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A beautifully told story with colorful characters out of epic tradition, a tight and complex plot, and solid pacing. -- Booklist, starred review of On the Razor's Edge

Great writing, vivid scenarios, and thoughtful commentary ... the stories will linger after the last page is turned. -- Publisher's Weekly, on Captive Dreams

Saturday, March 16, 2013

The March of O'Sullivan Beare/The Irish Brigade

In January, 1602, the Nine Years War came to an end with the defeat of the Irish and Spanish by the English at Kinsale.  This resulted in the Flight of the Earls (O'Neill and O'Donnell).  One of the holdouts was the O'Sullivan Beare, Donal Cam, who in 1603 gathered his remaining followers, including women and children, and set off for the North, on a 250-mile march which he and his people completed in 14 days.  He fought a long rearguard action across Ireland, during which the much larger English force harried him all the way -- as did rival Irish clans. The march is one of the most poignant in Irish history and was marked by enormous suffering as the fleeing and starving O'Sullivans sought food from an already decimated Irish countryside in winter, often resulting in hostility, such as from the Mac Egans at Redwood Castle in Tipperary. O'Sullivan marched through Aughrim in Co. Galway, where he raided villages for food and met with local resistance. He fought a skirmish with crown forces at Glinsk Castle, where he was victorious, and led his refugees further north.  This brought him into the Sil Maelruain, for the Bridge of Glinsk was the southernmost bound of O'Flynn's County.  O'Sullivan's route through O'Flynn's Country is well authenticated and must have been facilitated by O'Flynn guides. How else could complete strangers find their way safely through water logged marshes and rugged mountains in mid winter?  He made his escape across Ballymoe and over O'Flynn's Mountain, avoiding the village of Ballinlough (Town by O'Flynn's Lake). He camped over-night in the woods north of the village where he was befriended by the O'Flynns from their castle on the hill.  Such befriending would not have been seen in a favorable light by the pursuing crown forces and O'Flynn would not have done himself any favors in their eyes.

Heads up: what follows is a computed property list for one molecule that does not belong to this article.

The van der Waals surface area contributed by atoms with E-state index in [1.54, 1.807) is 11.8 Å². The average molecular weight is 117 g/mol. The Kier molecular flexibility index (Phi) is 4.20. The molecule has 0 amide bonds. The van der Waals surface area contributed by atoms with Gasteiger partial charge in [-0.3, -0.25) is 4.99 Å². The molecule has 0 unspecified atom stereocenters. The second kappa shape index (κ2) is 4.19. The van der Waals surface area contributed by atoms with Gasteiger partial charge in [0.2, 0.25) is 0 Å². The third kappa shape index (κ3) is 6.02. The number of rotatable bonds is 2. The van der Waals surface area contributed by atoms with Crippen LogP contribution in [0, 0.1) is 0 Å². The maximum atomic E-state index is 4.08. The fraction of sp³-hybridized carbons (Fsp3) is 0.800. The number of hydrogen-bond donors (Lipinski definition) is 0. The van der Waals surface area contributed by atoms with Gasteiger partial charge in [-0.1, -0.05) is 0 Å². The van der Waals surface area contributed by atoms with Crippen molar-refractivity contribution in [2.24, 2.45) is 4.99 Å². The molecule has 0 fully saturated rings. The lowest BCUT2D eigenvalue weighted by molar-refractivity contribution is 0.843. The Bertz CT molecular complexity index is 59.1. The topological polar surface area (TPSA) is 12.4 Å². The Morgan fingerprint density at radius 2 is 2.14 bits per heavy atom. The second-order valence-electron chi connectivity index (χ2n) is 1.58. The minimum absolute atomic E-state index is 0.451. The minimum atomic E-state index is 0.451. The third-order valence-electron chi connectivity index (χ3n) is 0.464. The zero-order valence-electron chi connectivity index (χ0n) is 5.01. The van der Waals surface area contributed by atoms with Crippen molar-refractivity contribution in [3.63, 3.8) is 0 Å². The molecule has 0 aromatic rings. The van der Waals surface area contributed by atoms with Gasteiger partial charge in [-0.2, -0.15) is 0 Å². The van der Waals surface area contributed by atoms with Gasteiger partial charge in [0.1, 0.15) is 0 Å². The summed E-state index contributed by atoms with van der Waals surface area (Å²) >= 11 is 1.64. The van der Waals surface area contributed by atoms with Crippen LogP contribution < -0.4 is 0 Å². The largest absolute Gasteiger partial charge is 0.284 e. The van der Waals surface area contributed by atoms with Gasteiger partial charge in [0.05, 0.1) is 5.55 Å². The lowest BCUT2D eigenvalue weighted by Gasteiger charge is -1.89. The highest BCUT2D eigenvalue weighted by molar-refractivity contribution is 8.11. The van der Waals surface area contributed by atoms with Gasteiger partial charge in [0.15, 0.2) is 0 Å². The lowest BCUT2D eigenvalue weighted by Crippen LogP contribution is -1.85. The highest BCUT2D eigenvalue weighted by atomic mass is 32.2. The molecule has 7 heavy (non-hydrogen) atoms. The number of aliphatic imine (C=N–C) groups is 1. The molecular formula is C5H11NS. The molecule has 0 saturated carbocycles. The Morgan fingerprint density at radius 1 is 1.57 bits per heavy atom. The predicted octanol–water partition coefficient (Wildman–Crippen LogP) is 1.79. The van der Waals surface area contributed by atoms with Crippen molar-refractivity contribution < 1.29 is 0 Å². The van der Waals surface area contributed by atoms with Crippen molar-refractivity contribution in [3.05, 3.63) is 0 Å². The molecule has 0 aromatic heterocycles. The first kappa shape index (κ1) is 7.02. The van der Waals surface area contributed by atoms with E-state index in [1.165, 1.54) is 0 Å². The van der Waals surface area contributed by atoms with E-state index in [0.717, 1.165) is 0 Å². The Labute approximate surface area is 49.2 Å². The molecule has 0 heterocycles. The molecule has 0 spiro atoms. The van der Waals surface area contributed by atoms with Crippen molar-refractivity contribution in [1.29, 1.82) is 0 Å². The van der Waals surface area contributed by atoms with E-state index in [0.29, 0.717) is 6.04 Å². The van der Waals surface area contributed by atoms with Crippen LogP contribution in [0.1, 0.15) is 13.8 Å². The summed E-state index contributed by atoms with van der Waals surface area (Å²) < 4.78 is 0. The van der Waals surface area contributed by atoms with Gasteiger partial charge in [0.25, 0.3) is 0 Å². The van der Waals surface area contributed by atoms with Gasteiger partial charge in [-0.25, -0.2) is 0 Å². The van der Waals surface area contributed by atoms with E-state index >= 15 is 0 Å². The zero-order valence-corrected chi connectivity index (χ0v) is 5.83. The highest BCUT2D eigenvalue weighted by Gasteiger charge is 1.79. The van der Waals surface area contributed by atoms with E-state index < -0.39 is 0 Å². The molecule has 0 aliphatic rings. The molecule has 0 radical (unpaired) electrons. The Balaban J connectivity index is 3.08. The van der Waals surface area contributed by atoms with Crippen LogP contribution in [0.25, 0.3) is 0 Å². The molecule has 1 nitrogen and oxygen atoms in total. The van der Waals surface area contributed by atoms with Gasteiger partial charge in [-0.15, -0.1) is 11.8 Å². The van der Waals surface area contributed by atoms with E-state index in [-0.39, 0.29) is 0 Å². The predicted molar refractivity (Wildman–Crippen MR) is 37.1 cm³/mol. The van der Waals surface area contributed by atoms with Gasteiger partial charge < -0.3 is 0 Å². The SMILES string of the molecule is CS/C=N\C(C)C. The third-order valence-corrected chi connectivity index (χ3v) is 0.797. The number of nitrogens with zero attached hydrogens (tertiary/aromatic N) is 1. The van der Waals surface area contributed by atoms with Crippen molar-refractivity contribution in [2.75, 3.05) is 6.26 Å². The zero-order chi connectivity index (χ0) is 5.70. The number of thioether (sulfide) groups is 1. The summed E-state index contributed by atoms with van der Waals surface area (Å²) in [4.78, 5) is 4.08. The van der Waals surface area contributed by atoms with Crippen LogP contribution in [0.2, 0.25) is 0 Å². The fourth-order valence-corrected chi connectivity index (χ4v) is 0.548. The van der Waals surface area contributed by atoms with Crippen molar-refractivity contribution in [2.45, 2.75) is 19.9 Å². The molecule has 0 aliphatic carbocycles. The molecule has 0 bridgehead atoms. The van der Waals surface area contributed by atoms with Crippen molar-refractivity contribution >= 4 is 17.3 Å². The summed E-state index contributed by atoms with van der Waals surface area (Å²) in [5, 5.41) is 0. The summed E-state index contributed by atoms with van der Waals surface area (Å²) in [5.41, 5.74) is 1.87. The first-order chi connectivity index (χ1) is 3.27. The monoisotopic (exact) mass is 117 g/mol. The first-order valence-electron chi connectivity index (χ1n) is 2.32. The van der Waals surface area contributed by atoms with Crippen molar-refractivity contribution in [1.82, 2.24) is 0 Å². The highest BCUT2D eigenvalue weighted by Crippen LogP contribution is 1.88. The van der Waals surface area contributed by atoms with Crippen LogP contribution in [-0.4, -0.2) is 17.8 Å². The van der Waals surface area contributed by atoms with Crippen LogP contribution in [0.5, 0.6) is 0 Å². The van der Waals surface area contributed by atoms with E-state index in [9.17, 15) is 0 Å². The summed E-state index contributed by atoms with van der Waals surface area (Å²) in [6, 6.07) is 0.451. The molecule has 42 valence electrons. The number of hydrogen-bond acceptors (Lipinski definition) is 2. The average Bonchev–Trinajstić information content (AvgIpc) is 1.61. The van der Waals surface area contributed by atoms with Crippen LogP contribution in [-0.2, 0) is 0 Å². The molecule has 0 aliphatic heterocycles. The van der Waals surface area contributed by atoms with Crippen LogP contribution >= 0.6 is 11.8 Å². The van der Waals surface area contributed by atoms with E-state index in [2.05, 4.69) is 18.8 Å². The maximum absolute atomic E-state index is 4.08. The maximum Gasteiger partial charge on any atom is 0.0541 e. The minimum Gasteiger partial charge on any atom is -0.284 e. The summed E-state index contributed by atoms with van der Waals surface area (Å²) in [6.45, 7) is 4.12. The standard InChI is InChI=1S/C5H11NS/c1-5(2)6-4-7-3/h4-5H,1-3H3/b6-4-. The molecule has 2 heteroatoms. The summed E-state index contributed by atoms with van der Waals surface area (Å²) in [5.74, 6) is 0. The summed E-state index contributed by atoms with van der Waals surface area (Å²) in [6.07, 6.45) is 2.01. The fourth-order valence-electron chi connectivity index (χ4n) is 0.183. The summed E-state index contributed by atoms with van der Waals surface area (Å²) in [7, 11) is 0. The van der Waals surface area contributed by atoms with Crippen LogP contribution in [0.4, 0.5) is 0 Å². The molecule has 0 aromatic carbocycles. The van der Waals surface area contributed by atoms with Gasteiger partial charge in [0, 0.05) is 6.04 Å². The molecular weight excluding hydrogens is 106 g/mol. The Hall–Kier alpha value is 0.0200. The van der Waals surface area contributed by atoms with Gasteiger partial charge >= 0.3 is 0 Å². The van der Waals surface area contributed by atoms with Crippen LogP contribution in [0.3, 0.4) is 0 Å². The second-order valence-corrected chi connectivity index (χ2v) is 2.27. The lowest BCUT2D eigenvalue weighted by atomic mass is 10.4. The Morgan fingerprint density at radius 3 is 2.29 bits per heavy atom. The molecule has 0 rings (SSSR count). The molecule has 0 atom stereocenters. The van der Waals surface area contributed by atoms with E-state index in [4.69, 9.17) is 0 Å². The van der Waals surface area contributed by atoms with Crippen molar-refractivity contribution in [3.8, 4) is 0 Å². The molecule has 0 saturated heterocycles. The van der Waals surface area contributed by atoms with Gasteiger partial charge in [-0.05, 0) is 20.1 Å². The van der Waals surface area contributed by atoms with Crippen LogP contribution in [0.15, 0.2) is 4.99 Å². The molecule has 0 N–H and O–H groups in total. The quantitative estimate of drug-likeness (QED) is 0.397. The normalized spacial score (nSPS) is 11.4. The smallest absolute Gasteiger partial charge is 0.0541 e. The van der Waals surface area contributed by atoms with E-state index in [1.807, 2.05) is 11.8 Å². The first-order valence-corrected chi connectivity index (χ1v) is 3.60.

Of course, some twenty years before, Fiachra O'Flynn of Ballinlough, chief of his name, had refused to sign the Indenture and Compossicion of Conoght, and his son Thomas had been hanged at Ros-Comain the following year; and in 1650, Cromwell's council will order the arrest of Fiachra O'Flynn ("armed and dangerous") for resisting the Commonwealth.  So maybe kissing English butt was not a high priority in the eyes of the O'Flynn. 
There is a tradition that many of O'Sullivan Beare's followers dropped off here and there on the route and settled in friendly places. There is evidence of this in O'Flynn's Country with southern names such as Carty, McCarthy and O'Callaghan that can trace their roots back to that time.  

When the O'Sullivans Beare finally arrived at The O'Rourke's castle in Leitrim, only 35 of the original 1,000 remained. 






And speaking of the Wild Geese off to France....

2 comments:

  1. Is O'Flynn's Mountain the same as Sliabh Ui Floinn in "An Draighnean Donn" (The Blackthorn Tree)?

    Because that young man's side in the song is described as white like the snow over that mountain, so it would kinda be nice to know what mountain to look at. :)

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    Replies
    1. O'Flynn's Mountain is the Sliabh Ui Floinn. It is a smallish hill when you first see it from the street of Ballinlough (Baille na locha Ua Fhloinn) and no trace of the castle remains today. It is just north and east of the village itself and at its base if O'Flynn's Lake (Lough Ua Fhloinn). There is a road that wends to the top, where some houses have recently been built, snd from the top you realize why the castle was built there: You can see for miles and miles. No army can approach unobserved. And the lake wards a frontal assault.

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